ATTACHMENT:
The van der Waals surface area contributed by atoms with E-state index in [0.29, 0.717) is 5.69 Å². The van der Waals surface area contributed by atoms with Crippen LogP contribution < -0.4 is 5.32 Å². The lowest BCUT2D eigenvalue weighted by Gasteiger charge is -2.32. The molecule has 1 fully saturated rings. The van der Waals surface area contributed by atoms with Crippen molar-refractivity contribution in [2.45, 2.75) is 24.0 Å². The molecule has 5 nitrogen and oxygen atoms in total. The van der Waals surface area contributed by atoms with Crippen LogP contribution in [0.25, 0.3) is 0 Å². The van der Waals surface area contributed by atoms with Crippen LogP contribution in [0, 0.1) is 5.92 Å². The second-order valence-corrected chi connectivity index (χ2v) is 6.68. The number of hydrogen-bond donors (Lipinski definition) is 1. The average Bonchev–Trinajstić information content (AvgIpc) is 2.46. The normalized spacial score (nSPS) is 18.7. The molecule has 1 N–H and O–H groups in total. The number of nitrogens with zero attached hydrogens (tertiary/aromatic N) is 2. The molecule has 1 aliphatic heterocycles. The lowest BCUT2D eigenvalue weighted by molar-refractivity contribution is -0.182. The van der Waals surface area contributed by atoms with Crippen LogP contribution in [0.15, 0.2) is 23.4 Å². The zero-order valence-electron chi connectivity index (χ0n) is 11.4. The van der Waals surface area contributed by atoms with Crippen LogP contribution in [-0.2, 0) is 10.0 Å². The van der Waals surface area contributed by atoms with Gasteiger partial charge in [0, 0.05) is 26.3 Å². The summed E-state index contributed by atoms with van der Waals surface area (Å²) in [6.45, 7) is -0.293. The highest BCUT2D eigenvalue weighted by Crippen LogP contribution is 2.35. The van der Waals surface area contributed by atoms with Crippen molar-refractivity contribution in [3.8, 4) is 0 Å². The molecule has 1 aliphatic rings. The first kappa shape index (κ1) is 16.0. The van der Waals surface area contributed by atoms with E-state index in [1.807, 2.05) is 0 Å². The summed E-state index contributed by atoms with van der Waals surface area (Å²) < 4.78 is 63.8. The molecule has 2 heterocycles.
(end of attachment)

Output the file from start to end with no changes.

The van der Waals surface area contributed by atoms with E-state index in [0.29, 0.717) is 5.69 Å². The van der Waals surface area contributed by atoms with Crippen LogP contribution < -0.4 is 5.32 Å². The lowest BCUT2D eigenvalue weighted by Gasteiger charge is -2.32. The molecule has 1 fully saturated rings. The van der Waals surface area contributed by atoms with Crippen molar-refractivity contribution in [2.45, 2.75) is 24.0 Å². The molecule has 5 nitrogen and oxygen atoms in total. The van der Waals surface area contributed by atoms with Crippen LogP contribution in [0.25, 0.3) is 0 Å². The van der Waals surface area contributed by atoms with Crippen LogP contribution in [0, 0.1) is 5.92 Å². The second-order valence-corrected chi connectivity index (χ2v) is 6.68. The number of hydrogen-bond donors (Lipinski definition) is 1. The average Bonchev–Trinajstić information content (AvgIpc) is 2.46. The normalized spacial score (nSPS) is 18.7. The molecule has 1 N–H and O–H groups in total. The number of nitrogens with zero attached hydrogens (tertiary/aromatic N) is 2. The molecule has 1 aliphatic heterocycles. The lowest BCUT2D eigenvalue weighted by molar-refractivity contribution is -0.182. The van der Waals surface area contributed by atoms with Crippen LogP contribution in [0.15, 0.2) is 23.4 Å². The zero-order valence-electron chi connectivity index (χ0n) is 11.4. The van der Waals surface area contributed by atoms with Crippen LogP contribution in [-0.2, 0) is 10.0 Å². The van der Waals surface area contributed by atoms with Gasteiger partial charge in [0, 0.05) is 26.3 Å². The summed E-state index contributed by atoms with van der Waals surface area (Å²) in [6.45, 7) is -0.293. The highest BCUT2D eigenvalue weighted by Crippen LogP contribution is 2.35. The van der Waals surface area contributed by atoms with Crippen molar-refractivity contribution in [3.8, 4) is 0 Å². The molecule has 1 aliphatic rings. The first kappa shape index (κ1) is 16.0. The van der Waals surface area contributed by atoms with E-state index in [1.807, 2.05) is 0 Å². The summed E-state index contributed by atoms with van der Waals surface area (Å²) < 4.78 is 63.8. The molecule has 2 heterocycles.